We arrived on site this morning and the atmosphere was hot and humid, with thunderheads looming on the horizon. Rain in the badlands is a problem…but lightening can be life-threatening. We only have a few more days to finish our site survey and remove a few obvious bones that might not make it through the harsh Dakotan winter.
Today we had planned to extract a rather stunning bone, but the lightening storm slowly shifted over us and started to spot the dry dirt with rain. Usually we would turn tail and head for the field vehicle, but we took a gamble and hunkered down under a butte. Thankfully the storm passed over and we could head-off to get plastered. The single tibia that stuck proud of a channel sand had a stunning surface texture and a possible bite mark from a large predator. The removal procedure involved plaster, bandages, copious amounts of water and a bucket. Carl Mehling pointed out that we were reenacting a scene that has been played-out countless times in the Badlands. The temperature was rising at our site and Carl whipped-out his multipurpose tool to open the plaster bag to start the field-jacketing process.
The bone we intended to collect still lay in the wall of the butte. The prior day we had completely exposed it, and identified it as being a large tibia from an Edmontosaurus. We had named the specimen Phindy, as both Jennifer Anne (aka Indy) and I had discovered the bone earlier in the week. Carl was clearly impressed by Phindy’s huge bone.
We soon got down to business and started encasing the bone in a field jacket for extraction. I checked that the initial bandage jacket had dried from the day before. It was nice and hard, so I could get to work on the bone. We mixed-up a batch of plaster, Carl pouring water into the bucket…as I poured plaster into the mix. The goopy mix soon started to get hot and I worked the mixture until it was nice and smooth, indicating it was nearly ready to smother the bone with. This outer jacket would provide the final protection for the bone for its long journey from the Badlands of South Dakota to New York City.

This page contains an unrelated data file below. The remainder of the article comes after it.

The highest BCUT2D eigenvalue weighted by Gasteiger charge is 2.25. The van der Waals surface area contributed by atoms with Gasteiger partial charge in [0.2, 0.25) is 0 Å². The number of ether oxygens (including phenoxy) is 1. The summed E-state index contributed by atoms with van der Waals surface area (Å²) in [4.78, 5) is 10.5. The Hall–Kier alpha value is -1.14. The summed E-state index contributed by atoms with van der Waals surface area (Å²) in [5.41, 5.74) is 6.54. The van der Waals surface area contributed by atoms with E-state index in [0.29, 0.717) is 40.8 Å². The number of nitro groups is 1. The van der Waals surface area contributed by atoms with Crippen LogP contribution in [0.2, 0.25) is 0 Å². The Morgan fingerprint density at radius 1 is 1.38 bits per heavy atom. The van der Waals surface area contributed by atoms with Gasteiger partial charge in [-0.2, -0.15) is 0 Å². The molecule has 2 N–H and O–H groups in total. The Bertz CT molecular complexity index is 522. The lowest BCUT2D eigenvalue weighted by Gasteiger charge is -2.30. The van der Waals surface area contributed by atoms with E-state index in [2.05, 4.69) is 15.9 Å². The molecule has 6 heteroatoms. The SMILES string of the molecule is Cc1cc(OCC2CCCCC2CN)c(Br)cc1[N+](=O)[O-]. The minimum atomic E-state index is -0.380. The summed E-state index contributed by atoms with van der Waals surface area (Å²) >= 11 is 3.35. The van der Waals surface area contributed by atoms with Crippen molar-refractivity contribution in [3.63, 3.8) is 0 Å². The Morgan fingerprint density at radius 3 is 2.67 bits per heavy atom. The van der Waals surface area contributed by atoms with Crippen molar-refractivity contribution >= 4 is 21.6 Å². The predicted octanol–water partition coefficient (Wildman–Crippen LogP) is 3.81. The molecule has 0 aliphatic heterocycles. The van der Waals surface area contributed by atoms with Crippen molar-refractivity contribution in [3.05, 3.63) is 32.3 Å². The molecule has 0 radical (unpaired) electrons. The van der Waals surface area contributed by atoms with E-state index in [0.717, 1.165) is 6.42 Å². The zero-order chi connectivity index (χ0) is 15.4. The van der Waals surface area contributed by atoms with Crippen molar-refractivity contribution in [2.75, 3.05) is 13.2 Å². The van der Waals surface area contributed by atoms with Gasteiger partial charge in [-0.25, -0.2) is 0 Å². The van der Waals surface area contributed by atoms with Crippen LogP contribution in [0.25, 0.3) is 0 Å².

As I smoothed the mix over the shaft of the bone, Carl and Indy watched and offered ‘helpful’ words of encouragement….that might alter the rating of this blog so forgive there omission. The goop started getting hot, as the exothermic mix began to harden around the bone. I had to keep moving the mixture over the bone, keeping it smooth and even as it hardened.
Tomorrow we will be able to safely remove this awesome bone from its 65 million year old Hell Creek tomb.